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About the Author
David Suzuki is an acclaimed geneticist and environmentalist and the founder and chair of the David Suzuki Foundation. He is the author of more than forty books and is the recipient of the UNESCO Kalinga Prize for Science, the United Nations Environmental Medal, and the UNEP’s Global 500 award, and he has been named a Companion of the Order of Canada. In addition, he holds eighteen honorary degrees, and he has been adopted into three First Nations clans.
Margaret Atwood is the author of more than thirty-five titles, including the novels The Handmaid's Tale (1983) and The Blind Assassin , which won the prestigious Booker Prize in 2000. Her work has been published in more than forty languages. Atwood currently lives in Toronto with writer Graeme Gibson.
Read an Excerpt
Foreword, by Margaret Atwood
What you’re about to read is David Suzuki’s Legacy Lecture. The term “legacy” has an ominous ring to it, a hint of departure: surely he isn’t going somewhere? Not so soon! He’s a landmark! No other living Canadian has done so muchnationally and internationallyto make us aware of the world we live in and of its precarious state. And no one else started this task so early and has taken so much flak for it.
It seems that David Suzuki has always been with us. He’s lived in the tradition of the great prophetsthose whose messages go unheeded because they tell us things we find uncomfortable. Time after time he’s gone up the sacred mountain, listened to the voice, understood that it is what it is, and brought the hard but true words back down, only to find us cavorting around shiny gods of our own devising. He’s been doing that in so many ways, over so many dayson Quirks and Quarks, a radio science program he started; on CBC television’s The Nature of Things, which he’s hosted since 1972; and through the David Suzuki Foundation, dedicated to making the world a sustainable place. It’s a wonder he never gave up on us. But he didn’t: after each potato flung his way, he trudged up the mountain again, rearranged the words to make them more understandable, and gave us another try.
As for his somewhat dire reputation“Dr. Doom and Gloom,” as he himself tells uslet’s consider the deeper meaning of the word “legacy.” A legacy is something you pass on, and it assumes there will be someone to pass it on to. That’s quite a leap of faith for Dr. Suzuki, considering the grisly facts he’s been facing. But as you’ll see, he makes the leap. Human intelligence and foresight got us into our present pickle by enabling us to invent such efficient ways of exploiting Nature that our population growth went into overdrive, and now human intelligence and foresight are all we can rely on to see us through the tight bottleneck we’re fast approachingthat narrowing chasm where far too many people are faced with far too little food and, very possibly, far too little air.
But, says Suzuki, we can do it if we really try, and we really will try if we can visualize the danger we’re in. Programmed as we are to grasp the low-hanging fruit, enjoy the present hour at the expense of the years to come, and ignore the storm until it’s almost upon us, we do have the capacity to learn from experience and to look ahead.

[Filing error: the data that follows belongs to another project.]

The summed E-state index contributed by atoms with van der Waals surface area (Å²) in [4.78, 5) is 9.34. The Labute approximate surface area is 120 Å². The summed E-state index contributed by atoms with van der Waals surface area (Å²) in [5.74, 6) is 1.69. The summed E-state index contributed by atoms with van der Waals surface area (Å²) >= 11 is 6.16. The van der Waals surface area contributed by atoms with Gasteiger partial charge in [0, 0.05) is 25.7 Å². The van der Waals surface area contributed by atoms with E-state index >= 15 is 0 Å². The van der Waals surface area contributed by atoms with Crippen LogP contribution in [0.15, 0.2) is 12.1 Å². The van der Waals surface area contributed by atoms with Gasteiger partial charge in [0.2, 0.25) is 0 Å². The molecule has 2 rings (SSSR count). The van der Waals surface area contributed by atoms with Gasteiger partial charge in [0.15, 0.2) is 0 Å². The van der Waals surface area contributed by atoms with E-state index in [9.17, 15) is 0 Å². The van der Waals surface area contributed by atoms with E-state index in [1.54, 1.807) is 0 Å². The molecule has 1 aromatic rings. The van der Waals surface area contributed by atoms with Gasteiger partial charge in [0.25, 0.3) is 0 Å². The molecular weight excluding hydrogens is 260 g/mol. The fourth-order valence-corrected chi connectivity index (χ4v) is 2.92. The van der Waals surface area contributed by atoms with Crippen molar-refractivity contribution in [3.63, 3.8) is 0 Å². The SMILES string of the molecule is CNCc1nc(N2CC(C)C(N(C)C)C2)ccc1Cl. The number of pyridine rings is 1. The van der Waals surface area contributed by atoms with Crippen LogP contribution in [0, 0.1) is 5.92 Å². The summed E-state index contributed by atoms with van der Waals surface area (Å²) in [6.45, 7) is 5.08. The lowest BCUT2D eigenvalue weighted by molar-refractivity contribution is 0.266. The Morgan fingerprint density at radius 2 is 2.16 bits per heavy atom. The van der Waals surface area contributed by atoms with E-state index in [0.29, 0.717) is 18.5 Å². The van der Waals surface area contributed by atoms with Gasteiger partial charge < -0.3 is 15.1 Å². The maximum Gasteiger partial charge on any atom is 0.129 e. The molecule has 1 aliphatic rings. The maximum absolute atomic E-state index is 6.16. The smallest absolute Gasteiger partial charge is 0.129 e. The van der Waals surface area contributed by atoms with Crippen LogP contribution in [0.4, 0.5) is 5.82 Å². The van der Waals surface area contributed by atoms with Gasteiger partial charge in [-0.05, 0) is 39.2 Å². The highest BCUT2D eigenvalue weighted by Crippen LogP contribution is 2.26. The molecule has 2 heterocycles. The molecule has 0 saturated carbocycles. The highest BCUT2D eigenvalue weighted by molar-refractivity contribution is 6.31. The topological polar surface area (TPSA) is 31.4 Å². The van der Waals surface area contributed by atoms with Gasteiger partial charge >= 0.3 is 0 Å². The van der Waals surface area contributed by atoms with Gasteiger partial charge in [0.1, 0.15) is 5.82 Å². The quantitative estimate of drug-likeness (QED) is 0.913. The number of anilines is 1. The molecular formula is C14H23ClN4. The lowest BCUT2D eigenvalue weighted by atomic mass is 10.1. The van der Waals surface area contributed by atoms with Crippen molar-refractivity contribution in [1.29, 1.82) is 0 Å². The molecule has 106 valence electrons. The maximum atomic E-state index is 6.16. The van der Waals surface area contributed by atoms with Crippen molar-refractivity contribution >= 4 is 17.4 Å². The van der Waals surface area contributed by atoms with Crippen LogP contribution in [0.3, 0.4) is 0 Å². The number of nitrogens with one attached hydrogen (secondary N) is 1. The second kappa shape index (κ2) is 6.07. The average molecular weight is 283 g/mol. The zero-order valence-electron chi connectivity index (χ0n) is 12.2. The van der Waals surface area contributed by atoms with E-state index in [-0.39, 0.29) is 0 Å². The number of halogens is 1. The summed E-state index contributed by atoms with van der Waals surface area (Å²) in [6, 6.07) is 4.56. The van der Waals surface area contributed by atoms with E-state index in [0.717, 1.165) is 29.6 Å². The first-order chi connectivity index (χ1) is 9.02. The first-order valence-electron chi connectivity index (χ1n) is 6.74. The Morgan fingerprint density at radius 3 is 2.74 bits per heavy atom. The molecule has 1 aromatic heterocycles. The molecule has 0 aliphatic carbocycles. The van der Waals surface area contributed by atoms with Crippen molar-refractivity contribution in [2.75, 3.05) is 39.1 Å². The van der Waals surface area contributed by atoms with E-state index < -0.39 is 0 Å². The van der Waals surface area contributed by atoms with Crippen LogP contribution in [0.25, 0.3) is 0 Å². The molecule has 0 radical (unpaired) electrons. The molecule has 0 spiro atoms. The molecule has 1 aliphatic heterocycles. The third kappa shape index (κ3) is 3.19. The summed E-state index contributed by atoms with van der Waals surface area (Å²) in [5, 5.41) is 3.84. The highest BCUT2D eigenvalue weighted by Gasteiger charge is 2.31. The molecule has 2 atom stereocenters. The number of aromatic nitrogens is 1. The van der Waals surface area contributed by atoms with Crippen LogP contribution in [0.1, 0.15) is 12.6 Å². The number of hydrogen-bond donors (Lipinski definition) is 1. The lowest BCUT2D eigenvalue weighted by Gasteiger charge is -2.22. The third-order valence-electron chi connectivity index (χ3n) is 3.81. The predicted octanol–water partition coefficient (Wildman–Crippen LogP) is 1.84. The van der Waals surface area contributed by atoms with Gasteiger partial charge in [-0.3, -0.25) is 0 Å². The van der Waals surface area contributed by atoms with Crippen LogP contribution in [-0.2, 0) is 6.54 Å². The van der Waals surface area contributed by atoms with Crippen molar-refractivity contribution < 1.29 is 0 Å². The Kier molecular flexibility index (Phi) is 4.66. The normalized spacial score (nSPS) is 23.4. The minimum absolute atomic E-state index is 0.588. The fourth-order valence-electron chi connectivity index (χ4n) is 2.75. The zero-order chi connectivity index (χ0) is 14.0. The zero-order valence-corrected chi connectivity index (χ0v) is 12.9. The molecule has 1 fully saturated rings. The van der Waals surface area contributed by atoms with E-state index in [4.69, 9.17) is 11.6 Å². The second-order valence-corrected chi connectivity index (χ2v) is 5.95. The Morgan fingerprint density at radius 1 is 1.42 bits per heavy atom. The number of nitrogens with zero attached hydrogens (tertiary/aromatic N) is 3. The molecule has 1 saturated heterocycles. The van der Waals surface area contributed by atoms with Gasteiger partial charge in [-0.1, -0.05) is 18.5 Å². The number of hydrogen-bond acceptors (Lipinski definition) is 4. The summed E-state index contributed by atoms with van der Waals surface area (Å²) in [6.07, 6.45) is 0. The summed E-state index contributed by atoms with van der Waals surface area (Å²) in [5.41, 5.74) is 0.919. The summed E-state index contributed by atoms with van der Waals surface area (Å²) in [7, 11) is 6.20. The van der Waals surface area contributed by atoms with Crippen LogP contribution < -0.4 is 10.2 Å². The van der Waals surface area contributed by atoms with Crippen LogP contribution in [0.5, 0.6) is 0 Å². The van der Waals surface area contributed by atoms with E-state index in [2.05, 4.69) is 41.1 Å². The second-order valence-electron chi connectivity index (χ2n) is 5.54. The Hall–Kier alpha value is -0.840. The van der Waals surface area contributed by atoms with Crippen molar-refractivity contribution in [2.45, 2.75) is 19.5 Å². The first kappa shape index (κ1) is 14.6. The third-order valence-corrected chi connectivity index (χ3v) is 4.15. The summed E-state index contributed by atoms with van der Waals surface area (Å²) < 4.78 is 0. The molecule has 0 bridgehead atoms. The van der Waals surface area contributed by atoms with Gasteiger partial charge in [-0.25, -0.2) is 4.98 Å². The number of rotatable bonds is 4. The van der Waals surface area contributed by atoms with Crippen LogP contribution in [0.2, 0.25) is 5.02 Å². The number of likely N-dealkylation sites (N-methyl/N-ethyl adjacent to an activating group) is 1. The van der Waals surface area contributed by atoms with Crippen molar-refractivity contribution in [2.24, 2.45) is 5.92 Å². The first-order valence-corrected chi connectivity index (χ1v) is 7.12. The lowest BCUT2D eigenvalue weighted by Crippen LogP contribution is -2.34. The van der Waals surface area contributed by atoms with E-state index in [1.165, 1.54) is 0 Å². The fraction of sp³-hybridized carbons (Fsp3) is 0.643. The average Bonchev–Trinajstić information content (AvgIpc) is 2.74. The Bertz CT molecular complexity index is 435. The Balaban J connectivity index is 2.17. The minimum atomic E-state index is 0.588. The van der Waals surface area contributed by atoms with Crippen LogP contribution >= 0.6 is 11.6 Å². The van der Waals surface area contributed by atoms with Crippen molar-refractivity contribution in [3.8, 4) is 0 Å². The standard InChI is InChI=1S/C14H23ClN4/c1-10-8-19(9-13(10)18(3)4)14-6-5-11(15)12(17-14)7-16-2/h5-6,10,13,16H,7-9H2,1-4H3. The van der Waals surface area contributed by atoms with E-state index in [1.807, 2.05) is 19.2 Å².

David Suzuki is by training a biologista scientistwhich to some people conjures up the image of a white-coated rationalist, devoid of emotion and bent on pure experiment. But no human being is really like that, not even economists. Neurologists tell us that purely rational thinking is an impossibility for us: instead we think-feel; we feel-think. David Suzuki came to biology the way so many have: through the emotions, a love of the natural worldthe world he then set out to explore using his intelligence. What he did with the love and the intelligence is a thing the human race has been doing to its advantage ever since the Pleistocene: he told stories about what he loved and what he discovered, stories that confer a benefit on those who hear them if only they will listen with care.
The “legacy” in this lecture is one of truthful words about the hard place we’re in, but it’s also one of hopeful words: our chanceif we will take itfor “opportunity, beauty, wonder, and companionship with the rest of creation.” My own hope is that we ourselves will emulate David Suzuki and leave legacies in our turn, and that the planet will through our efforts become a better and more liveable home than the rapidly deteriorating biosphere we find ourselves in right now. It’s the nature of gifts to pass from hand to hand; we should thank Dr. Suzuki for the gifts he has given and find within ourselves the grace to pass them on.
Table of Contents
Foreword Margaret Atwood vii
1 Evolution of a Superspecies 5
2 Finding a New Path 37
3 A Vision for the Future 69
Sources for Quotes 101
About David Suzuki 111
What People are Saying About This
"The 'legacy' in this lecture is one of truthful words about the hard place we're in, but it's also one of hopeful words: our chance if we will take it for 'opportunity, beauty, wonder and companionship with the rest of creation.' My hope is that we ourselves will emulate David Suzuki and leave legacies in our turn." Margaret Atwood